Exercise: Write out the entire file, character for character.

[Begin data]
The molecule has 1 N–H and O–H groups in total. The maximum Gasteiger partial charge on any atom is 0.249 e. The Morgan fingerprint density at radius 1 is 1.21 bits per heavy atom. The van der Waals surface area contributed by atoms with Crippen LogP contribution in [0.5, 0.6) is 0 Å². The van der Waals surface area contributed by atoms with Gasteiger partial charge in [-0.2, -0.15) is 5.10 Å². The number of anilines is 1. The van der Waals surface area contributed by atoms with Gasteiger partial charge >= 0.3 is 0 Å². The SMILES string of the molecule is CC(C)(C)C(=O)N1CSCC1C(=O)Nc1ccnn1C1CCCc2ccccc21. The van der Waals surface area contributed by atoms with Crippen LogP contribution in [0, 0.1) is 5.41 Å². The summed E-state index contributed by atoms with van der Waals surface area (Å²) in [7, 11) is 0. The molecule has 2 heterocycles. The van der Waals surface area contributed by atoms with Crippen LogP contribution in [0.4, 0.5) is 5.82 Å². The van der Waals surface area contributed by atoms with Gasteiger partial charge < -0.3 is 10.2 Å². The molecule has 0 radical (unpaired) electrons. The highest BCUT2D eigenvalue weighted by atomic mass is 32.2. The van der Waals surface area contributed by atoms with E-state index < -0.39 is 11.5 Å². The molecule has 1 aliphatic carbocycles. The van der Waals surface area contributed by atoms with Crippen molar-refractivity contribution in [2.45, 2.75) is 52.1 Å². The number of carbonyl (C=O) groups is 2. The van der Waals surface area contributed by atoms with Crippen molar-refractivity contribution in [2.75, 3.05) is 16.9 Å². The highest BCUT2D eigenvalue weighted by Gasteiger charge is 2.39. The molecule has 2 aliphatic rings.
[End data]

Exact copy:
The molecule has 1 N–H and O–H groups in total. The maximum Gasteiger partial charge on any atom is 0.249 e. The Morgan fingerprint density at radius 1 is 1.21 bits per heavy atom. The van der Waals surface area contributed by atoms with Crippen LogP contribution in [0.5, 0.6) is 0 Å². The van der Waals surface area contributed by atoms with Gasteiger partial charge in [-0.2, -0.15) is 5.10 Å². The number of anilines is 1. The van der Waals surface area contributed by atoms with Gasteiger partial charge >= 0.3 is 0 Å². The SMILES string of the molecule is CC(C)(C)C(=O)N1CSCC1C(=O)Nc1ccnn1C1CCCc2ccccc21. The van der Waals surface area contributed by atoms with Crippen LogP contribution in [0, 0.1) is 5.41 Å². The summed E-state index contributed by atoms with van der Waals surface area (Å²) in [7, 11) is 0. The molecule has 2 heterocycles. The van der Waals surface area contributed by atoms with Crippen LogP contribution in [0.4, 0.5) is 5.82 Å². The van der Waals surface area contributed by atoms with Gasteiger partial charge < -0.3 is 10.2 Å². The molecule has 0 radical (unpaired) electrons. The highest BCUT2D eigenvalue weighted by atomic mass is 32.2. The van der Waals surface area contributed by atoms with E-state index < -0.39 is 11.5 Å². The molecule has 1 aliphatic carbocycles. The van der Waals surface area contributed by atoms with Crippen molar-refractivity contribution in [2.45, 2.75) is 52.1 Å². The number of carbonyl (C=O) groups is 2. The van der Waals surface area contributed by atoms with Crippen molar-refractivity contribution in [2.75, 3.05) is 16.9 Å². The highest BCUT2D eigenvalue weighted by Gasteiger charge is 2.39. The molecule has 2 aliphatic rings.